Over and over, you're falling.
And then catching yourself from falling."
The word "fail" is derived from a Latin word meaning fall. The only way to avoid falling is to avoid walking - to avoid moving forward. The only way to avoid failing is to avoid trying.
Now, this whole story about failure is not only something that we deal with in our own individual lives - it is also something that happens to groups.
Think about the buggy whip manufacturers who kept at their business as automobiles displaced the horse and carriage. You can almost hear them saying to themselves "we're doing a good job. We make a great buggy whip - the best buggy whips money can buy. We've been successful in the past, we'll be successful in the future. We can't fail."
Those who admitted failure at the opportunity to change course and make something that people actually wanted to buy!
Most often, we admit failure eventually - but we wait until it's too late to change. When the ice industry continued to invest all its money in better and better ice harvesting equipment and nothing in mechanical refrigeration, there was no hope left for them when they finally accepted that everyone had a refrigerator and no longer needed them. They could have been the dominant sellers of ice-cube trays or ice-makers or freezers instead of becoming a historical footnote.
And so, with our newfound attitude of embracing failure, let's turn our attention to Unitarianism.
Obviously, I love this movement. It has meant a great deal in my life and in the lives of my wife and son and so many of you. It is an extraordinary faith movement that has done much very well. It is a faith that has fought for women's rights, fought for gay rights, fought for democracy, and fought against war.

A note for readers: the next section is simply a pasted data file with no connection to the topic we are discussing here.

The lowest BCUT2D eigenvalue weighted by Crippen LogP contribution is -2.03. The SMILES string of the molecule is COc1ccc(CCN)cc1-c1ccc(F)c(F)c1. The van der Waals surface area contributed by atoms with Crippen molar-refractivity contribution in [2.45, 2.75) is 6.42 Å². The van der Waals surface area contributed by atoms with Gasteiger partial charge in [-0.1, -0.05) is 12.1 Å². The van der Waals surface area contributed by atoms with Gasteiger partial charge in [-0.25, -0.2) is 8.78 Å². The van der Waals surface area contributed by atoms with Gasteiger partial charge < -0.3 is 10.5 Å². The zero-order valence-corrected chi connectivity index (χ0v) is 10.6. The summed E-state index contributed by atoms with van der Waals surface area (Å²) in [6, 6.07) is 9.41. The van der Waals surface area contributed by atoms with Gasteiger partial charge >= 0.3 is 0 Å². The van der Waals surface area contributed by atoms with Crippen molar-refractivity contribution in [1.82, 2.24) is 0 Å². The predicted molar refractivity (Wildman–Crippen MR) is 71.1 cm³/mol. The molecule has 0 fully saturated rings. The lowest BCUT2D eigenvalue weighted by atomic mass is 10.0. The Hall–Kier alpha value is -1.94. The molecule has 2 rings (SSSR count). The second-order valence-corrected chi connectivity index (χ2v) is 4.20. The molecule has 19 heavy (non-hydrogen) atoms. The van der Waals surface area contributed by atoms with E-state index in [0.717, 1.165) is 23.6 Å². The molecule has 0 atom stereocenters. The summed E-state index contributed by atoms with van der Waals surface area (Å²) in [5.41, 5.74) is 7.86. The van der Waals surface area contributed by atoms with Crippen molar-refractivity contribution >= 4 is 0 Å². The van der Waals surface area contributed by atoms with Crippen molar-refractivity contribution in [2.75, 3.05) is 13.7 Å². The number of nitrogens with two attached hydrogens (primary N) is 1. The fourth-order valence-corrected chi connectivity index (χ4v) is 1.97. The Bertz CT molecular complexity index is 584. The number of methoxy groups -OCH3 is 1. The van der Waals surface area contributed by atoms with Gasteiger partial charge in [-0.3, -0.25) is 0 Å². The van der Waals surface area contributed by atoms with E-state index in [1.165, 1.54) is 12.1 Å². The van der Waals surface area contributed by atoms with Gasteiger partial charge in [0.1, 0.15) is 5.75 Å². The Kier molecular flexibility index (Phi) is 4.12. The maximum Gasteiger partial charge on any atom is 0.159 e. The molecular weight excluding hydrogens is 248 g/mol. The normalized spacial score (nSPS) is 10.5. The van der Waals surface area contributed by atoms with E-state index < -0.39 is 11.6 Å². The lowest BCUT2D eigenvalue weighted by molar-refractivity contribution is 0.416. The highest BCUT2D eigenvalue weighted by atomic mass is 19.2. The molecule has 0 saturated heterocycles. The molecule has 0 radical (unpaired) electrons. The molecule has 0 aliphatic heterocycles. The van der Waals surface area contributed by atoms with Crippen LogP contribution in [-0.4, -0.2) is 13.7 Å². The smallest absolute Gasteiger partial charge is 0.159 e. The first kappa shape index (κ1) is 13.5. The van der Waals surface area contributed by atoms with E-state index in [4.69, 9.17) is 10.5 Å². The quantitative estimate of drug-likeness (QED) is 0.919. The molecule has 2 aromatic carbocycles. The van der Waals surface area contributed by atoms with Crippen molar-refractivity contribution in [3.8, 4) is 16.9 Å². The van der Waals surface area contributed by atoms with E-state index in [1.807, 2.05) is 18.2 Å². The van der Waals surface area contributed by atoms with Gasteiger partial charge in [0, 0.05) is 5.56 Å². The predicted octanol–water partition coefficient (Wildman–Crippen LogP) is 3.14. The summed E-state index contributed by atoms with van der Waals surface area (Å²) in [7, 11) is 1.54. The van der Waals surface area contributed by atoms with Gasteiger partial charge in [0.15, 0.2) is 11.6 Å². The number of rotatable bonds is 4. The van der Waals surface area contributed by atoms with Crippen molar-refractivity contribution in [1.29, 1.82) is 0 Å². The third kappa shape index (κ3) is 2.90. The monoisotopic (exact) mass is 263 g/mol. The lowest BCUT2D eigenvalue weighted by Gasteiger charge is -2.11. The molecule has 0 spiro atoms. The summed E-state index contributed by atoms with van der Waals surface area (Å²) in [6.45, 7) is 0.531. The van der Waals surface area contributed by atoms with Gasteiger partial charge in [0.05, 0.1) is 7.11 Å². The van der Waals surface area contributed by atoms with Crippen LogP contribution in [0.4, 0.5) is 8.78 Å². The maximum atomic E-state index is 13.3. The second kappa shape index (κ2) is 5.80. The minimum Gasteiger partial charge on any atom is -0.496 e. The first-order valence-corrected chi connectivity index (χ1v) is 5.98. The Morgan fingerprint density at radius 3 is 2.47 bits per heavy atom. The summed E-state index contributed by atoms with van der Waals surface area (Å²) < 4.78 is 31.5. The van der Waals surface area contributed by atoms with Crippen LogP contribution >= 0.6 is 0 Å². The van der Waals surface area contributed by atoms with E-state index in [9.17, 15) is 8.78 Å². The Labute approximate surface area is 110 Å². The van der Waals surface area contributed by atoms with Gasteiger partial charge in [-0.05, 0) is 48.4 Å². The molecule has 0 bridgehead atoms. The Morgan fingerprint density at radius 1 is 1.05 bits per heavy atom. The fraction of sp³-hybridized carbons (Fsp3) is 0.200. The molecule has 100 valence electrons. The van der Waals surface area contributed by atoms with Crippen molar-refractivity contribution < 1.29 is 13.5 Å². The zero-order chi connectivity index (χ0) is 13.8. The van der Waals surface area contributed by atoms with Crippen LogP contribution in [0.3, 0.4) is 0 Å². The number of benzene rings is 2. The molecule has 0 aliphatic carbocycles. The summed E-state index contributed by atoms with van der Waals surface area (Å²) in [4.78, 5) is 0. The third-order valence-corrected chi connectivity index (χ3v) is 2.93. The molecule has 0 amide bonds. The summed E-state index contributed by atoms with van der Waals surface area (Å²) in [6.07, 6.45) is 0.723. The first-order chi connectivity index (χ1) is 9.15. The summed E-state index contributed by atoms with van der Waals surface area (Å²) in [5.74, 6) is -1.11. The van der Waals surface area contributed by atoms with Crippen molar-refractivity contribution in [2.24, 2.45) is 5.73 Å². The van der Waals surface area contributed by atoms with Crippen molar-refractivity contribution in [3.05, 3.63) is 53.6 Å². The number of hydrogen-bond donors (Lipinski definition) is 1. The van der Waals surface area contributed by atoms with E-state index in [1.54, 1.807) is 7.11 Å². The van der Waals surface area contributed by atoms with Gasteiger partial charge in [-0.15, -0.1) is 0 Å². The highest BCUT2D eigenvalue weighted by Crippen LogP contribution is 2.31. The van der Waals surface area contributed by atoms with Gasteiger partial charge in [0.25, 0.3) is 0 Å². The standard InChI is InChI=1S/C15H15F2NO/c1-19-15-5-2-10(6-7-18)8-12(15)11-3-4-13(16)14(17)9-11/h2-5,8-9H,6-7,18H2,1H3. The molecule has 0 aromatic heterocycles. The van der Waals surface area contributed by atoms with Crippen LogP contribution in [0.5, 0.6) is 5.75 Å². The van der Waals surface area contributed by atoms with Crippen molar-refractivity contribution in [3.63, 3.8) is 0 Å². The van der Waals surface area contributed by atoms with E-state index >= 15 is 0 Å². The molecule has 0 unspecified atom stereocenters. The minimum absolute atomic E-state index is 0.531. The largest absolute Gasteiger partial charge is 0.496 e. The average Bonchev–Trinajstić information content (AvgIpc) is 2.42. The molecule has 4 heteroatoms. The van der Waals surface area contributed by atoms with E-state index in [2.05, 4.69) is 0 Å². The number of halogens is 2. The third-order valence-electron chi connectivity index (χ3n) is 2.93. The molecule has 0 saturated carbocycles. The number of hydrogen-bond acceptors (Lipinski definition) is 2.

It is the only faith that offers true freedom of belief - that provides an opportunity to be in a community where you can change your mind and still be accepted - where you can be welcomed as you are - even without the "right" beliefs.
And Unitarians have also failed and have failed to recognise and admit that failure. The typical Unitarian congregation in this country has a membership of 15 people. The average age is probably well over 60 - maybe over 70.
Its services are conducted much as they would have been conducted 50 or 100 years ago. They may be making very nice buggy whips, but the market for buggy whips has quite conclusively vanished.
Most people in those congregations will be quick to say this is not failure but being small - not sharing wonderful values and freedoms with the larger world is indeed failure.